Skip to site navigation

Robert Hazell gives evidence to Liaison Committee on public appointments

16 June 2011

Whitehall

Robert Hazell today appeared before the House of Commons Liaison Committee as expert witnesses on the issue of parliamentary involvement in key public appointments.

In February 2010, the Unit published a report that evaluating the scrutiny processes undertaken for top appointments which fed into the Liaison Committee's first report.


The Liaison Committee comprises the chairs of all the major Commons select committees. Following the Unit's report, it launched a short inquiry on Parliament's role in key public appointments, which included today's evidence session with Prof Hazell, and a hearing with Cabinet Office minister Francis Maude MP.

The committee is expected to publish a report with recommendations for reform to the current system.

Further Information

Join the Debate

Blog

News

A new bicameral parliament for Italy?

Thu, 16 Apr 2015 09:00:16 +0000

The Italian Parliament is presently involved in an effort to thoroughly revise the design and powers of the Senate. Carlo Fusaro outlines the background to the ‘perfect bicameralism’ that has existed in Italy until now and the nature of the current reforms. He argues that diversification of the two chambers is long overdue, and addresses […]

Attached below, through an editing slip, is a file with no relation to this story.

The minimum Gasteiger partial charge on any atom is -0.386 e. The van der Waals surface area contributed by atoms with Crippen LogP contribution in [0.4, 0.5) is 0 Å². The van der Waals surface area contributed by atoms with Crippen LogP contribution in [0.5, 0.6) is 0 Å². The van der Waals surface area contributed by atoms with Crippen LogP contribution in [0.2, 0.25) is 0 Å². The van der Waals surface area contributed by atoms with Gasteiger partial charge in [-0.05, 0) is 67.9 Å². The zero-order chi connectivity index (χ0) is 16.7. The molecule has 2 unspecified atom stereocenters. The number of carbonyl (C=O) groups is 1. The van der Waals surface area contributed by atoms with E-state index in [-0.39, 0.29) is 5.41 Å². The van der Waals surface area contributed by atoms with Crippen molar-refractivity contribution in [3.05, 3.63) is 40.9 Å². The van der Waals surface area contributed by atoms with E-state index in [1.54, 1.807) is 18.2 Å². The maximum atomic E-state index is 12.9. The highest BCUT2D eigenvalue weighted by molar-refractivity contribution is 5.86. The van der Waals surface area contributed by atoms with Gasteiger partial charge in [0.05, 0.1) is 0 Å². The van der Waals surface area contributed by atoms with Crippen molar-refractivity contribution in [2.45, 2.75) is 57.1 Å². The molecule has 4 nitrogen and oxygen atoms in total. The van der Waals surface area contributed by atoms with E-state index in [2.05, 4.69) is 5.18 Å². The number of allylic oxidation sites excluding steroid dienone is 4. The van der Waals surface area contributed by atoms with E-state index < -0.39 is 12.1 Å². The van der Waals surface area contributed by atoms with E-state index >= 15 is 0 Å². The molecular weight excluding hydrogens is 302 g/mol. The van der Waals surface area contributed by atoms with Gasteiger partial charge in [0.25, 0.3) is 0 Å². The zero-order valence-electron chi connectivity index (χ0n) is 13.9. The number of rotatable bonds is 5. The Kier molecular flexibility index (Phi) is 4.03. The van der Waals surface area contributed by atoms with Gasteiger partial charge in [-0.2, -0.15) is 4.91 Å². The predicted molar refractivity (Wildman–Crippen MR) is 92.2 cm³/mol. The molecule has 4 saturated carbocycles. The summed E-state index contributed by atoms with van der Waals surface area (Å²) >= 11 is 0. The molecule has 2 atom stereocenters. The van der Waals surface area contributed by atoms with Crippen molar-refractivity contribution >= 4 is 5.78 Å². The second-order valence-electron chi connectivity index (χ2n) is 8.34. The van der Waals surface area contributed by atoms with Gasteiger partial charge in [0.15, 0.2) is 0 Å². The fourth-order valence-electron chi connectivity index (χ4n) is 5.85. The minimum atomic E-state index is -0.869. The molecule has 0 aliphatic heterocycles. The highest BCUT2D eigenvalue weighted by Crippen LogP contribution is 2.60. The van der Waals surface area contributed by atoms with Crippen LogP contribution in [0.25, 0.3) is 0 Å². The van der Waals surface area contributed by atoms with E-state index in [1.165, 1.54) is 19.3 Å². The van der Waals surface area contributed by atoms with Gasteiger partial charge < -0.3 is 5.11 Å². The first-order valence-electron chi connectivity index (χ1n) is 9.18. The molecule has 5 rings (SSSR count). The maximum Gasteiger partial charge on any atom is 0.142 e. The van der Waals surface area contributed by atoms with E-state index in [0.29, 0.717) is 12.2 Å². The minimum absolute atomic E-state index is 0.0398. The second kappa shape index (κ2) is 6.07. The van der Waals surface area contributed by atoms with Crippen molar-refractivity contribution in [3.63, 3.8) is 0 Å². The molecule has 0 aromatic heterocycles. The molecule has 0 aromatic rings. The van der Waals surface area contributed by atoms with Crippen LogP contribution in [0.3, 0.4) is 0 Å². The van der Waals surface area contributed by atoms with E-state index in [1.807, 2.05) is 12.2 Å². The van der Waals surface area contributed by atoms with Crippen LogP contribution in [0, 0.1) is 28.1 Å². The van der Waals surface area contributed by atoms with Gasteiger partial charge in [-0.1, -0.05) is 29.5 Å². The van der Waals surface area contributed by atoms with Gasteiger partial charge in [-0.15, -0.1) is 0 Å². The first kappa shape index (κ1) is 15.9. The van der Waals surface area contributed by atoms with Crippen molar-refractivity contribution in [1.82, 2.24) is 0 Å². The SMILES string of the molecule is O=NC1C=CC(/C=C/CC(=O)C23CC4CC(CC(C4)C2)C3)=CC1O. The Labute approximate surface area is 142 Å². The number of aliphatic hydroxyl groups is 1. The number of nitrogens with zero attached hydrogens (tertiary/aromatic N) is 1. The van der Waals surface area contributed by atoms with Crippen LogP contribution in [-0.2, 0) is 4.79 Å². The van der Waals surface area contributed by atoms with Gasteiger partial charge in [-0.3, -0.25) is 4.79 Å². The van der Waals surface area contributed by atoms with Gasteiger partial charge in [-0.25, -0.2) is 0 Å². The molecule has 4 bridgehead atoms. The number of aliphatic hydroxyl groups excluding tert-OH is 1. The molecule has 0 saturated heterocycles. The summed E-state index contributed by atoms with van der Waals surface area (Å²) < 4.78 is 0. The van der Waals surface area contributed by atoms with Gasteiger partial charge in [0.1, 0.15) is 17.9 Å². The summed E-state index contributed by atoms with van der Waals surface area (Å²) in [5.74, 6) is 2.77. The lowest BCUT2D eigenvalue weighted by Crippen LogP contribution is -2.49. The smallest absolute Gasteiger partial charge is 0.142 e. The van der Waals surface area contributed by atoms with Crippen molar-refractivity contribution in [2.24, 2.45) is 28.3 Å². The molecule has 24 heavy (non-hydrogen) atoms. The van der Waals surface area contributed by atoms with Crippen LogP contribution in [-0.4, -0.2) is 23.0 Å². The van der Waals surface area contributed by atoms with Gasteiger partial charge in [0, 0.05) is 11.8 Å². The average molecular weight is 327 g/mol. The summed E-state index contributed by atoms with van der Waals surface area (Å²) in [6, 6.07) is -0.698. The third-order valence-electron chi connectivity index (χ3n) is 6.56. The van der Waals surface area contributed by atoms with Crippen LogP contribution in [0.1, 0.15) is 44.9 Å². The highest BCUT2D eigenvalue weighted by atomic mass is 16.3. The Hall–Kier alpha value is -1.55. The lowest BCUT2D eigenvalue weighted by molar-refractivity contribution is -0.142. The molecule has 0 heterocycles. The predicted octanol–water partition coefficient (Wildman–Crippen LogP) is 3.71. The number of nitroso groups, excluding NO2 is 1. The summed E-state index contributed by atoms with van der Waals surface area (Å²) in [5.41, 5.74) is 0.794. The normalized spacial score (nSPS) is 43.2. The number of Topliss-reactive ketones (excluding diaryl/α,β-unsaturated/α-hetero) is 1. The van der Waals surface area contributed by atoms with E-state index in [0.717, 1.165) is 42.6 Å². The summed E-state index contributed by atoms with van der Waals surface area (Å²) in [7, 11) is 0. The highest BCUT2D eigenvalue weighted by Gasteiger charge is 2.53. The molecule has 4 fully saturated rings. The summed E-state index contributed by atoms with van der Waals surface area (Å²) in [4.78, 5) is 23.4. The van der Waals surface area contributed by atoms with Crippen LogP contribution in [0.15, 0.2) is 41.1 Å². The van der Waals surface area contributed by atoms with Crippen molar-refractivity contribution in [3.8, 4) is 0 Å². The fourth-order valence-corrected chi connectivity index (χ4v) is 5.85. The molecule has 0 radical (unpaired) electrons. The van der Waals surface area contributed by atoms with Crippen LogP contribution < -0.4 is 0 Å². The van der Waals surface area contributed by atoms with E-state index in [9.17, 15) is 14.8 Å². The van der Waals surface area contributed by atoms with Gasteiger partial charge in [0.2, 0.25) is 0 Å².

Read more...

The Succession to the Crown Act 2013 has landed

Mon, 13 Apr 2015 10:00:35 +0000

On Friday 26 March 2015 the 2013 Succession to the Crown Act was finally brought into force. Bob Morris offers an overview of the Act and explains why it has taken so long to come into effect. At practically the last gasp of the now dissolved Parliament, the bringing into force of the Succession to […]

Read more...

The Speaker election row tells us two important things about parliament

Thu, 09 Apr 2015 09:00:40 +0000

On 26 March, its final sitting day, the House of Commons rejected government proposals to reform how the Speaker is elected at the start of the new parliament. Here Meg Russell reflects on what this teaches us about parliament, suggesting it holds two lessons. First, that the 2010 House of Commons was more resistant than […]

Read more...
Mailing List

Connect with us

RSSFlickr

Footer menu